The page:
Now that Labor Day has passed signaling the unofficial ending of summer, many Americans are looking forward to the next best thing: Sunday night football.
But, in the past decade, it's become nearly impossible to separate professional football and the degenerative brain disease commonly known as CTE, or Chronic traumatic encephalopthy. In July, the CTE conversation was once again revisited after The Journal of the American Medical Association (JAMA) published a stunning report that found that 99 percent of former NFL football players tested in a recent study were diagnosed with the neurological disorder that often leads to memory loss, dementia and depression.
Recognizing the heightened scrutiny about the medical risks associated with football, one California company called GameBreaker began to roll out soft shell helmets and shoulder pads for use during practices--hoping to prevent brain injury among amateur football players. The gear, which features military-grade technology, has been adopted by more than a thousand youth organizations and high schools nationwide.
"The idea is we want to protect the game of football and the guys that play it. So what was developed was a soft shell, kind of like an old-school leather helmet."
Known as D30, the specialized technology is a patented protected material engineered to absorb high levels of shock. When there's no force , the material moves freely. When impact is detected, however, the material's molecules lock together to disperse the energy. That dispersed energy provides additional protection.
In the past two years, GameBreaker CEO Michael Juels said the company has seen double-digit growth. Recently, GameBreaker scored partnerships with a few big-name football schools, such as Duke University, Texas A&M, University of Kansas and the University of Houston, which will use the gear during practices. Other sponsorships include ADIDAS and Football University, the largest youth camp series for tackle football players.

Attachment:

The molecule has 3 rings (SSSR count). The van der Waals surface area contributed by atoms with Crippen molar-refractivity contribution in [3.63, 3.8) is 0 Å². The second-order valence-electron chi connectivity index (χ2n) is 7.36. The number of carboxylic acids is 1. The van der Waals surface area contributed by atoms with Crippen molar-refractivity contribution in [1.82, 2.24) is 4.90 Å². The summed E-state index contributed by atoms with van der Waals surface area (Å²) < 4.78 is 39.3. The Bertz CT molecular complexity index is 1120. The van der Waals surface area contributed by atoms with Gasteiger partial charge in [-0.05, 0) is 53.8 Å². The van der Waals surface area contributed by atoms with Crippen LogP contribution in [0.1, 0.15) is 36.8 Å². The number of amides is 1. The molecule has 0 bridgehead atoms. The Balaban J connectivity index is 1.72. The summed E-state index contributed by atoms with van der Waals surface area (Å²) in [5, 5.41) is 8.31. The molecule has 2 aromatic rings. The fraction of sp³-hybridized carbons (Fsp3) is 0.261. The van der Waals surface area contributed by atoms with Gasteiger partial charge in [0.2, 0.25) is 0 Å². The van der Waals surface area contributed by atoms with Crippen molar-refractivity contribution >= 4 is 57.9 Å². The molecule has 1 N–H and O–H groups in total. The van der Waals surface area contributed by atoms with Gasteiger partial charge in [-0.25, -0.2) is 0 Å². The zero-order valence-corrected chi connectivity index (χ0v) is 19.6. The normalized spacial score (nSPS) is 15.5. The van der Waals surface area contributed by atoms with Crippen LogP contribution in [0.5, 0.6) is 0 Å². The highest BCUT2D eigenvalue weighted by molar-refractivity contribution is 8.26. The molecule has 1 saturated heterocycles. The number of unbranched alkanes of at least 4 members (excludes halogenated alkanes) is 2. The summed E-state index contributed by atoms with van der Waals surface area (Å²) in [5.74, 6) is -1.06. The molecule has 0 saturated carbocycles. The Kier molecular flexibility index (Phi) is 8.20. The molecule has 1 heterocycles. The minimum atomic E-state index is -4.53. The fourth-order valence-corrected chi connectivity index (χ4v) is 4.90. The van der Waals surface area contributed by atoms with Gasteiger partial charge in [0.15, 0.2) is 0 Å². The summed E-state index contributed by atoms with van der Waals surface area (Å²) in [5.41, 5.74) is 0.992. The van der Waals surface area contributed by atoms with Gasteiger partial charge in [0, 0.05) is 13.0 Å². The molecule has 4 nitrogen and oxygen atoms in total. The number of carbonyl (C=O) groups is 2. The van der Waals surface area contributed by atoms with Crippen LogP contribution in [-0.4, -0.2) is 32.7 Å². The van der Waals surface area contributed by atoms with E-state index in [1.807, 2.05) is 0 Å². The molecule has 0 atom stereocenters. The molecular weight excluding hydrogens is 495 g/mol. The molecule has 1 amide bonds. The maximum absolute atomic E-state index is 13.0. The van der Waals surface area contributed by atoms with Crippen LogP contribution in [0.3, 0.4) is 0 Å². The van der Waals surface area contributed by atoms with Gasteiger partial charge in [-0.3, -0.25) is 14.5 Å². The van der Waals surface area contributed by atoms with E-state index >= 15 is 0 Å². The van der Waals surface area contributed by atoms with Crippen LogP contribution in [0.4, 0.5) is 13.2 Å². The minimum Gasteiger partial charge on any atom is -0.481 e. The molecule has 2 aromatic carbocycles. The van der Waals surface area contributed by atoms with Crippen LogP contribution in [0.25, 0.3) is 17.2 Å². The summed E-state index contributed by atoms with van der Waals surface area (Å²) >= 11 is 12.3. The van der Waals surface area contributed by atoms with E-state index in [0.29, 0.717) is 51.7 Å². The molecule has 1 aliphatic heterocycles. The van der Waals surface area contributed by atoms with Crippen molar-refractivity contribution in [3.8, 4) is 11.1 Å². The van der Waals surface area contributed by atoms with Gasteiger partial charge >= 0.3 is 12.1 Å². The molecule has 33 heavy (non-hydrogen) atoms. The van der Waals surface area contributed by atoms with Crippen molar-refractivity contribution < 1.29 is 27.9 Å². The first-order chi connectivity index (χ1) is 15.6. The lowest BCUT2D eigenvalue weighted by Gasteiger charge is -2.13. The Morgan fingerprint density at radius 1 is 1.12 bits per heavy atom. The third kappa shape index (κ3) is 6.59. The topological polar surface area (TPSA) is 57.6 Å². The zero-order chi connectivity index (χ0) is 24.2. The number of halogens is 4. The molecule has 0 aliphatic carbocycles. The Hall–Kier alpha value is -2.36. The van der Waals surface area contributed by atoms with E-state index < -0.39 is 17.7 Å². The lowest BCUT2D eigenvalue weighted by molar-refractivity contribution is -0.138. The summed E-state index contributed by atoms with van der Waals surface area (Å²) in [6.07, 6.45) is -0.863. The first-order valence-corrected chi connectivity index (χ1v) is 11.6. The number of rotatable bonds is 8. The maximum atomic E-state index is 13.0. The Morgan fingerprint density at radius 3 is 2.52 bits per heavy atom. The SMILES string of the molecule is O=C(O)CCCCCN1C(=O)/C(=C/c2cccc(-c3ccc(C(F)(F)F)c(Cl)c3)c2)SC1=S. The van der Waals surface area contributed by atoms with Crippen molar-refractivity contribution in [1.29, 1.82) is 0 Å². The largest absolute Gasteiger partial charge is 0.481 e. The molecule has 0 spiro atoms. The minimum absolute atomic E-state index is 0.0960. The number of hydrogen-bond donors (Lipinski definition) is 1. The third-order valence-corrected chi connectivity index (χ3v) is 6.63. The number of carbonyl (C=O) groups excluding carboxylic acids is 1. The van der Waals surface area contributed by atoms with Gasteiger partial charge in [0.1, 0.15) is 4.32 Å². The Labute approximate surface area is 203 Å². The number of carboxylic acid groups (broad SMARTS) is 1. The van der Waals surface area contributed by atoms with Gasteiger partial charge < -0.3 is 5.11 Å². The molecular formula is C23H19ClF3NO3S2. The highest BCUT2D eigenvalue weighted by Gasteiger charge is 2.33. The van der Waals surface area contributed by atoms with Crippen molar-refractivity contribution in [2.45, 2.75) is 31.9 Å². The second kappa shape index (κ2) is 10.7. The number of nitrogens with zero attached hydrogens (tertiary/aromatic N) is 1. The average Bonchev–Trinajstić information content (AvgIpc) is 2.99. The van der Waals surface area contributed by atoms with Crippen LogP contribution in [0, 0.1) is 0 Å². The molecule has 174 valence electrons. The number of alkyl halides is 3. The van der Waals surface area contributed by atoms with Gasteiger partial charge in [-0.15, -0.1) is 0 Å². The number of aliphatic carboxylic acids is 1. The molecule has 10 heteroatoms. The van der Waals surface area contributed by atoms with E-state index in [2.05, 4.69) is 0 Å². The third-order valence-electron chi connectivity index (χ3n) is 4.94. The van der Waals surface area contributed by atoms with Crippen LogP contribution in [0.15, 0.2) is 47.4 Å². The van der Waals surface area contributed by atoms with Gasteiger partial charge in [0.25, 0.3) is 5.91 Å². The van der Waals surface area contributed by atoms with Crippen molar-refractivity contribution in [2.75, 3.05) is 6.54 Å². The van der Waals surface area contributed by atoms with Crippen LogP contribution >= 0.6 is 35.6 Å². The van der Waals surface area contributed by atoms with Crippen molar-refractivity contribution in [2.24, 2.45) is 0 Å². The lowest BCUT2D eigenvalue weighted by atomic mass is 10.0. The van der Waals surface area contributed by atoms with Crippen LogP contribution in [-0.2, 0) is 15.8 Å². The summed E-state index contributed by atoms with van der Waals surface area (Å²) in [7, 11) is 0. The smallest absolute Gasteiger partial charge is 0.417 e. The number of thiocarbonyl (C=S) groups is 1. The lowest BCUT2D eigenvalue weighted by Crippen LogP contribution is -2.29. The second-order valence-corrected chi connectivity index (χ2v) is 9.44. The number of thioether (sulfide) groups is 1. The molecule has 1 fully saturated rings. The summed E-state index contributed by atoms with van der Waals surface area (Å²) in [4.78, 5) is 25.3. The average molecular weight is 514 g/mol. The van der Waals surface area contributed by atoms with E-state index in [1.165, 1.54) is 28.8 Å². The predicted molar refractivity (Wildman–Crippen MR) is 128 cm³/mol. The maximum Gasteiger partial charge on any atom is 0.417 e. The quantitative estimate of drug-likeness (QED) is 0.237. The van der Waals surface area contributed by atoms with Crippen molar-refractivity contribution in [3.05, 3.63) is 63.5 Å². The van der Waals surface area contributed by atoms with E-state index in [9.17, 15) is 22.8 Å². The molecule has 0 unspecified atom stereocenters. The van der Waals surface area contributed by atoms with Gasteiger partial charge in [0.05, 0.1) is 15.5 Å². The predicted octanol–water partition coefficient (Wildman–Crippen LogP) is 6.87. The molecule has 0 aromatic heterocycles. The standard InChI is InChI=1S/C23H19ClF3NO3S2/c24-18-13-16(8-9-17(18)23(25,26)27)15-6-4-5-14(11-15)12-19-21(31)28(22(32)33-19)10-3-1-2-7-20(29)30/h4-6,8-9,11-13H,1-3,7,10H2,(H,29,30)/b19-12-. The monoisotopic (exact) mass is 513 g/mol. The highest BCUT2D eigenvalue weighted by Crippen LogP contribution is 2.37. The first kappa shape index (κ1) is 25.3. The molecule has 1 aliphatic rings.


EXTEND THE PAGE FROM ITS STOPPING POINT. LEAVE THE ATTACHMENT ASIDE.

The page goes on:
Protecting the head from injury before players become professional has proven pivotal in delaying brain trauma. In fact, JAMA's research concluded that the prevalence of CTE increased with level of play. This means the a person's vulnerability to developing CTE is related to the number of years spent on the field.
Dr. Christopher Norwinski, CEO of the Concussion Legacy Foundation and co-founder of Boston University's CTE Center, agreed. However, he believes that the quickest way to make football players in the whole ecosystem safer is to ban youth tackle football until high school.
"At the beginning I didn't have a problem with youth football," he said. "After ten years of looking at rotted brains of football players, I'm a big believer that youth football was never meant to exist and it really shouldn't exist."
The former Harvard football player explained that he's not entirely against the sport, but that youth should play other sports until they reach high-school age because of how their brains develop.
"The brain is very fragile, and especially when it's still developing. The more you dig into neuroanatomy and brain development you realize there's a special window of brain development between nine and twelve, where all sorts of fantastic things are happening physically within the brain."
According to a study published in the U.S. National Library of Medicine, adolescence--a period of transition that spans from ages nine to twelve--is "one of the most dynamic events of human growth and development, second only to infancy in terms of the rate of developmental changes that can occur within the brain." During this time, the brain undergoes a "rewiring" process, which comes with a greater ability to multitask and process complex information.
"If we invented sports today knowing what we did about the brain, we would never allow for a child to be hit in the head hundreds of times."
Youth tackle football participation has declined two percent since 2010, according to data from the Sports & Fitness Industry Association. That could be the result of heightened attention spawned by widely-shared scientific research and Hollywood depictions, such as in the 2015 film, "Concussion."
Forty-three-year-old Noble may have two decades of football experience under his belt, but he also acknowledges that there needs to be a change in football culture, particularly at the youth level. But he also said that could be challenging since the sport requires a certain level of physicality.
"Football is a violent sport, it has to be a violent sport. It's also part of the reason we like it."
That doesn't mean it's impossible, though. Companies like GameBreaker, he explained, are opening opportunities for football coaches to preserve the safety of their players, while, at the same time, offer them experiences to grown and learn.
"You've got to give [coaches] a way to work where they can still be competitive, they can still teach, they can still get their players better, but we've also got to do it in a way now where the kids aren't going to hit their heads because we're losing kids right and left. Youth football's being decimated right now."